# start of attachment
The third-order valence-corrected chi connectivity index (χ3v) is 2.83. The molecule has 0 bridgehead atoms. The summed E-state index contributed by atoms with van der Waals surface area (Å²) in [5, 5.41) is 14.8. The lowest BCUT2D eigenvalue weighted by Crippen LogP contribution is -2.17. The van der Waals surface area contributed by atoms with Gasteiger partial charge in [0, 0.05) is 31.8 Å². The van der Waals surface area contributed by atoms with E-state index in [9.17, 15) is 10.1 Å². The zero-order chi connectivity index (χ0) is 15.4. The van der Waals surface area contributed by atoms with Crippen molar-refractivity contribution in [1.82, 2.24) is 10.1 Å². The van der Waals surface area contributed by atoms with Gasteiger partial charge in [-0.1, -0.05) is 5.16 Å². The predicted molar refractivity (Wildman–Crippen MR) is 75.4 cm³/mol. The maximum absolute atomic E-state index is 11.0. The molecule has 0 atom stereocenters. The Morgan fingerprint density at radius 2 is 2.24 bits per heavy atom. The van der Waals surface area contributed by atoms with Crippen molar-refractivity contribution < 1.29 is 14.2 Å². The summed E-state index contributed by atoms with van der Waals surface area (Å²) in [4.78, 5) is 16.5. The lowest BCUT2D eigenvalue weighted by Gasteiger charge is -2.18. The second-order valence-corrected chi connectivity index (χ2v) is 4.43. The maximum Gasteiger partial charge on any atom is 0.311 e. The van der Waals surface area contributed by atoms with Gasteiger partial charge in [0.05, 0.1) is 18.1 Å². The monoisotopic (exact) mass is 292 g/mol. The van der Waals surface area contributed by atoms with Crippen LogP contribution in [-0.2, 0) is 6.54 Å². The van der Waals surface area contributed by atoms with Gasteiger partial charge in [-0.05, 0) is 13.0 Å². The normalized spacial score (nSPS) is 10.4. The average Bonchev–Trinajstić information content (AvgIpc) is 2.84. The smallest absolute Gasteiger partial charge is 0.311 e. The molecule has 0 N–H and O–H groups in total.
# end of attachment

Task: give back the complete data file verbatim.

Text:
The third-order valence-corrected chi connectivity index (χ3v) is 2.83. The molecule has 0 bridgehead atoms. The summed E-state index contributed by atoms with van der Waals surface area (Å²) in [5, 5.41) is 14.8. The lowest BCUT2D eigenvalue weighted by Crippen LogP contribution is -2.17. The van der Waals surface area contributed by atoms with Gasteiger partial charge in [0, 0.05) is 31.8 Å². The van der Waals surface area contributed by atoms with E-state index in [9.17, 15) is 10.1 Å². The zero-order chi connectivity index (χ0) is 15.4. The van der Waals surface area contributed by atoms with Crippen molar-refractivity contribution in [1.82, 2.24) is 10.1 Å². The van der Waals surface area contributed by atoms with Gasteiger partial charge in [-0.1, -0.05) is 5.16 Å². The predicted molar refractivity (Wildman–Crippen MR) is 75.4 cm³/mol. The maximum absolute atomic E-state index is 11.0. The molecule has 0 atom stereocenters. The Morgan fingerprint density at radius 2 is 2.24 bits per heavy atom. The van der Waals surface area contributed by atoms with Crippen molar-refractivity contribution < 1.29 is 14.2 Å². The summed E-state index contributed by atoms with van der Waals surface area (Å²) in [4.78, 5) is 16.5. The lowest BCUT2D eigenvalue weighted by Gasteiger charge is -2.18. The second-order valence-corrected chi connectivity index (χ2v) is 4.43. The maximum Gasteiger partial charge on any atom is 0.311 e. The van der Waals surface area contributed by atoms with Gasteiger partial charge in [0.05, 0.1) is 18.1 Å². The monoisotopic (exact) mass is 292 g/mol. The van der Waals surface area contributed by atoms with Crippen LogP contribution in [-0.2, 0) is 6.54 Å². The van der Waals surface area contributed by atoms with Gasteiger partial charge in [-0.05, 0) is 13.0 Å². The normalized spacial score (nSPS) is 10.4. The average Bonchev–Trinajstić information content (AvgIpc) is 2.84. The smallest absolute Gasteiger partial charge is 0.311 e. The molecule has 0 N–H and O–H groups in total.